Does the woman here have the right to unplug the famous violinist? I would argue that she does. Let’s draw another analogy. Let’s say the woman volunteers to hook herself up to the famous violinist, but later, for whatever reason, decides she does not want to go through the entire 9 months with the violinist. In this case, I argue that she still has the right to unplug this famous violinist. The reason for this is pretty obvious. An entity cannot be considered a full legal person unless they are at least: (1) conscious and (2) can survive independent of the woman’s body.
Consider the following: Over 1 MILLION IVF clinics create and destroy millions of embryos each year . Is it immoral to create millions of embryos with the hope of being able to give a couple a child knowing that millions of other embryos will need to be destroyed? The answer, to me, is obviously no. It is not immoral to create or destroy these embryos.
C1.1) Non-Aggressions Principle
P1: The NAP ought not to be violated
P2: Abortion violates the NAP
P3: If an agent violates NAP then it should be prohibited by the government
C: Abortion should be prohibited.
Con claims the NAP a political axiom, but never defines what “aggression” means. For this argument to hold weight, there needs to be an objective criterion as to what constitutes aggression. Indeed, the non-aggression principle is so deeply flawed that it ought to be rejected as a moral framework. Let’s look at a few examples:
Case 1: Allergy to smoke
I hate the smell of smoke and have allergic reactions to smelling the smoke of cigarettes. In the NAP world, should smoking be banned? If not, then clearly the NAP fails.
Case 2: Pollution
The NAP would suggest that all forms of pollution such as that emitted by cars and factories should be banned by the government. Because these pollutions are significantly harmful to the life and environment on Earth and the medical well-being of the population, the NAP would require us to ban these things. This is rightfully absurd.
However, even if I concede P1, it is arguable that forcing a woman to carry to term violates the NAP, thus undermining con’s own arguments! As I have shown in my opening statements, pregnancy is inherently risky and poses significant dangers to the mother’s well-being, thus forcing her to carry to term is, by definition, aggressive!
C2) It is prima facie morally wrong to kill an innocent human being
P1: It is prima facie morally wrong to kill an innocent human being
P2: If abortions end the life of an innocent human being it should be illegal
P3: Abortions kill innocent human beings
C: Abortions should be illegal
There are many issues with this argument. First, this argument is structurally invalid. The conclusion does not follow from the premises. P1 and P2 do not follow. When we say something is prima facie immoral, it means that there are one or more moral strikes against it “at first glance.” There are many such cases where being prima facie immoral does not equate it to being totally immoral and thus should be prohibited. Wars and the death penalty are such examples. Wars are sometimes necessary, but they are prima facie immoral. The death penalty is also prima facie immoral but is often times the only punishment that is just.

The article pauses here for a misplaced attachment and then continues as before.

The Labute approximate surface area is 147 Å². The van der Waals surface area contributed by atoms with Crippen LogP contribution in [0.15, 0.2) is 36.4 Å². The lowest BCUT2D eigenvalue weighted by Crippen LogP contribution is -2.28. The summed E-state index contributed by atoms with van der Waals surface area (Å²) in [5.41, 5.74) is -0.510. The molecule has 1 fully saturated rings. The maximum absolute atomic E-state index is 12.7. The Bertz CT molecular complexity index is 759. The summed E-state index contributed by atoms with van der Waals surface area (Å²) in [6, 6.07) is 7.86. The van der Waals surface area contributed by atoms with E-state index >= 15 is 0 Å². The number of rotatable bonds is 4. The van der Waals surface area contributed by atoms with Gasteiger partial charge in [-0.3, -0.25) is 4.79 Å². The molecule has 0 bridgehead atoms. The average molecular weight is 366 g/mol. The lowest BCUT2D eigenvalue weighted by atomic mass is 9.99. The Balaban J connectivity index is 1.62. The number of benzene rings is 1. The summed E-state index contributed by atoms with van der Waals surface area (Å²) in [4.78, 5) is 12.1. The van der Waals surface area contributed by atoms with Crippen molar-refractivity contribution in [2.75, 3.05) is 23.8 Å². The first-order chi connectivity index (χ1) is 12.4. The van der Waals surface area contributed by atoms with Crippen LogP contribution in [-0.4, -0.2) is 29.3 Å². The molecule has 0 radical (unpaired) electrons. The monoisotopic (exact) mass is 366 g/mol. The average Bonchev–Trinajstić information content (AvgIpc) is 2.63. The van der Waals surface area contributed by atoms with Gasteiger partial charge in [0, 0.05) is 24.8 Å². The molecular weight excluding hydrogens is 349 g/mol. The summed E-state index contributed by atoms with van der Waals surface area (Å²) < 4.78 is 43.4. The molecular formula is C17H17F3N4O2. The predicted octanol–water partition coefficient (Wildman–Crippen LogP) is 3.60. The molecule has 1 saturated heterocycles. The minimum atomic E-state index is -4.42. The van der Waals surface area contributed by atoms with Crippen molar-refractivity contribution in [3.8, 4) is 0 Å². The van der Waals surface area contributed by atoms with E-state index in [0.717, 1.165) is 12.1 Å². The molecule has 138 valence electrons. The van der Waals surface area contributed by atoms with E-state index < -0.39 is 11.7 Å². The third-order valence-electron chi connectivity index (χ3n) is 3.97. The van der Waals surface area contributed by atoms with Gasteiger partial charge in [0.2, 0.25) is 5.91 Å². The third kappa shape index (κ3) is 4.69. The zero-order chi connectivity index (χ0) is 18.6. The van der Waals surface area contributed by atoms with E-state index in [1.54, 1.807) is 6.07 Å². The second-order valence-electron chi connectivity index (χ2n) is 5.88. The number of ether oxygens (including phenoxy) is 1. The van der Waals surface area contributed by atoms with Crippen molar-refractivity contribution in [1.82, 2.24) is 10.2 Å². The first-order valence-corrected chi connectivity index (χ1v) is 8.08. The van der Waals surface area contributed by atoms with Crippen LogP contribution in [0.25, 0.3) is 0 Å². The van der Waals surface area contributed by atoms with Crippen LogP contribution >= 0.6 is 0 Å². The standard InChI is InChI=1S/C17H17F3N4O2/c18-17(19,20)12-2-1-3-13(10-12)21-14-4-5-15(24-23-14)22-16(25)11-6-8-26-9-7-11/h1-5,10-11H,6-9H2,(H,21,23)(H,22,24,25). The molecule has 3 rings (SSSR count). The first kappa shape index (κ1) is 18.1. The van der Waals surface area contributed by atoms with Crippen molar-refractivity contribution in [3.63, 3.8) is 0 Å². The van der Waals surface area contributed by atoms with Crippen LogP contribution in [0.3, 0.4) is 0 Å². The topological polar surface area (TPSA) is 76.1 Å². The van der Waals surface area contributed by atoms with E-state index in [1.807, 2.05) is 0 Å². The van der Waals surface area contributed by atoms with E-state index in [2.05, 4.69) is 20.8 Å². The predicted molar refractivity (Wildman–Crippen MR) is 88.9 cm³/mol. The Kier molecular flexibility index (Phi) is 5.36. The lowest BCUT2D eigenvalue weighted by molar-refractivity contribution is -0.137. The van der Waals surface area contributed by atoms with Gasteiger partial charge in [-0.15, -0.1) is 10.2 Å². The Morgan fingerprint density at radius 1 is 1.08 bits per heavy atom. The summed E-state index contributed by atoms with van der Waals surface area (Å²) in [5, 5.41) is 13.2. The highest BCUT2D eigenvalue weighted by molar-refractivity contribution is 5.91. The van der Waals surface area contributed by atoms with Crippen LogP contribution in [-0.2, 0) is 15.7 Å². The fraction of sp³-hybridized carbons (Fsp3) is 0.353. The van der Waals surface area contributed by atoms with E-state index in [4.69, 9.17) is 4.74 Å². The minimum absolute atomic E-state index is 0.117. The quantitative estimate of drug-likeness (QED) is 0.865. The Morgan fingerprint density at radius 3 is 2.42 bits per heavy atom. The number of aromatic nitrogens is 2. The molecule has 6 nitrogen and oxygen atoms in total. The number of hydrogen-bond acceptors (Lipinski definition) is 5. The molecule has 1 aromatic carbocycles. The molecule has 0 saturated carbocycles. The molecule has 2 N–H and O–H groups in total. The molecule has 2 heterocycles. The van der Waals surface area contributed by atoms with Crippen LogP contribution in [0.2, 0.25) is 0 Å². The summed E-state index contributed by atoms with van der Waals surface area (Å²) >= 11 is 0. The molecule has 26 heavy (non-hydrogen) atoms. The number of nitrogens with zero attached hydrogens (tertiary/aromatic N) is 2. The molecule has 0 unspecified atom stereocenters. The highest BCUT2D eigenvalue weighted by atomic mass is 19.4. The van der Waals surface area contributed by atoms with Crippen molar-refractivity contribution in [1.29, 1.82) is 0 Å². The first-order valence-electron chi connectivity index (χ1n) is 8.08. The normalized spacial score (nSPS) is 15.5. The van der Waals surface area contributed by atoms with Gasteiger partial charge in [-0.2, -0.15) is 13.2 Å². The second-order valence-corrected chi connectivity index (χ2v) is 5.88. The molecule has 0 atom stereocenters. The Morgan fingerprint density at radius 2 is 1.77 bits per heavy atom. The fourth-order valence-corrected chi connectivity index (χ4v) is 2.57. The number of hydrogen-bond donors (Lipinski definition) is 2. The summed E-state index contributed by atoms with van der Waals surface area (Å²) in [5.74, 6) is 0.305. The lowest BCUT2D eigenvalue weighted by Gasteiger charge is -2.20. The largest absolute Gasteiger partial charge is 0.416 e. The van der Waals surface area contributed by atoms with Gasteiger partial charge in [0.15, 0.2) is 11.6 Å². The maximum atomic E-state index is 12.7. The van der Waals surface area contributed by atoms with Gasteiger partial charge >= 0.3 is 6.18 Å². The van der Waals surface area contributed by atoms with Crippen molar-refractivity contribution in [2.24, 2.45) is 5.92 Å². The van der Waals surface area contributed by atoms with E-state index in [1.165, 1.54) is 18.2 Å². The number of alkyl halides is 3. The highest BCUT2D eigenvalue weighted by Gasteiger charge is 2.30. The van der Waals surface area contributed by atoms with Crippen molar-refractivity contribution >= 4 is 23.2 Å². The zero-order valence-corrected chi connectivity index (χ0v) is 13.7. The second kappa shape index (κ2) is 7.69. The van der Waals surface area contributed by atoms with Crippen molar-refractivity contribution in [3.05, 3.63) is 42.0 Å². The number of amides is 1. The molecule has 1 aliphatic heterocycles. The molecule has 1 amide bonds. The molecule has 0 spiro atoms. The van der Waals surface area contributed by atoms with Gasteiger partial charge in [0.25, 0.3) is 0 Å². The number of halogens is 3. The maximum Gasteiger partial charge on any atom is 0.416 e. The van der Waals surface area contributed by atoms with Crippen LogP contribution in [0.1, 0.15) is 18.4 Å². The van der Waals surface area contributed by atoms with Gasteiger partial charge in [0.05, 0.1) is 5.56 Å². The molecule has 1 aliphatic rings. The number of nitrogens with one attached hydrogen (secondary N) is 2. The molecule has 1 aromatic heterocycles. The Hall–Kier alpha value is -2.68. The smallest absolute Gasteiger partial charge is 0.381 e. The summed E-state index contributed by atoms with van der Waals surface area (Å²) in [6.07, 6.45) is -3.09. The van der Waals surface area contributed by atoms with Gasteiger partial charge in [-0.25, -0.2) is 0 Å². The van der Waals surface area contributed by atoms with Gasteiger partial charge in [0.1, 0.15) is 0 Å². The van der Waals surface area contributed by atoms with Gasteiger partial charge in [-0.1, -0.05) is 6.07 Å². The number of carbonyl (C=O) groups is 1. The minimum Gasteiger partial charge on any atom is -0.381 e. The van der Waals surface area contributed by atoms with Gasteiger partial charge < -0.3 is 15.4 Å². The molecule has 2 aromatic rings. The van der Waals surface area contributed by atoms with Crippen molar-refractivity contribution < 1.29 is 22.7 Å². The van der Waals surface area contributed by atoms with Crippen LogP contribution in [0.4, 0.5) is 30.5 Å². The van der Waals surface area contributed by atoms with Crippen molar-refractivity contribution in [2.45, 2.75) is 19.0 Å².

The second premise is flawed for the same reasons that I highlighted in my response to C1.
C3) The indifference between the unborn and the born
P1: Already born humans have rights and liberties enforced by law
P2: If there is no sound criteria to show that the unborn are less important/human than the already born, they should be seen equally in the eyes of the law
P3: There is no sound criteria to show that the unborn are less important/human than the already born.
C: The unborn should be seen as equals in the eyes of the law
Question for con: What is meant by “less important/less human” in this response? Having a definition for this would be a bit helpful!
I pretty much highlighted the flaw in P2/P3 in my responses above. However, I will go further than I did in my responses above. The human embryonic development is quite fascinating; however, it is clear that there is a clear criterion to show that the unborn are “less important” than the already born.
There was an ethical dilemma posted a few years back on this question. Suppose you are in an IVF clinic and there is a freezer with 1,000 embryos and 1 child. If you are forced to save one, everyone would agree that you save the 1 child and not the 1,000 embryos. It is clear that the life of 1 child outweighs 1,000 embryos because they are certainly far “less important” and “less human.”
3.1) Capacity for sentience
P1: If X has the capacity for sentience, it is prima facie morally wrong to kill it
P2: Both foetuses and coma patients (at least some) have the capacity for sentience
C: It is prima facie morally wrong to kill foetuses and coma patients (that have capacity for sentience)
I highlighted the issues associated with prima facie immorality in my response to his C2. But I think there’s a reductio ad absurdum that we could place here. Let’s say that we have a computer or a robot that has the potentiality for sentience. Would it be prima facie immoral to kill it or prevent it from becoming sentience? The obvious answer is no.
As I have shown, embryos do not have the criteria for what it takes to be considered a legal person and that not all rights are absolute (including the right to life). I have also shown that the NAP is a deeply flawed framework.
“Many hospitals offer perinatal hospice care. A perinatal hospice approach walks with these families on their journey through pregnancy, birth, and death, honoring the baby as well as the baby's family. Perinatal hospice is not a place; it is more a frame of mind. It is a way of caring for the pregnant mother, the baby, the father, and all involved with dignity and love.”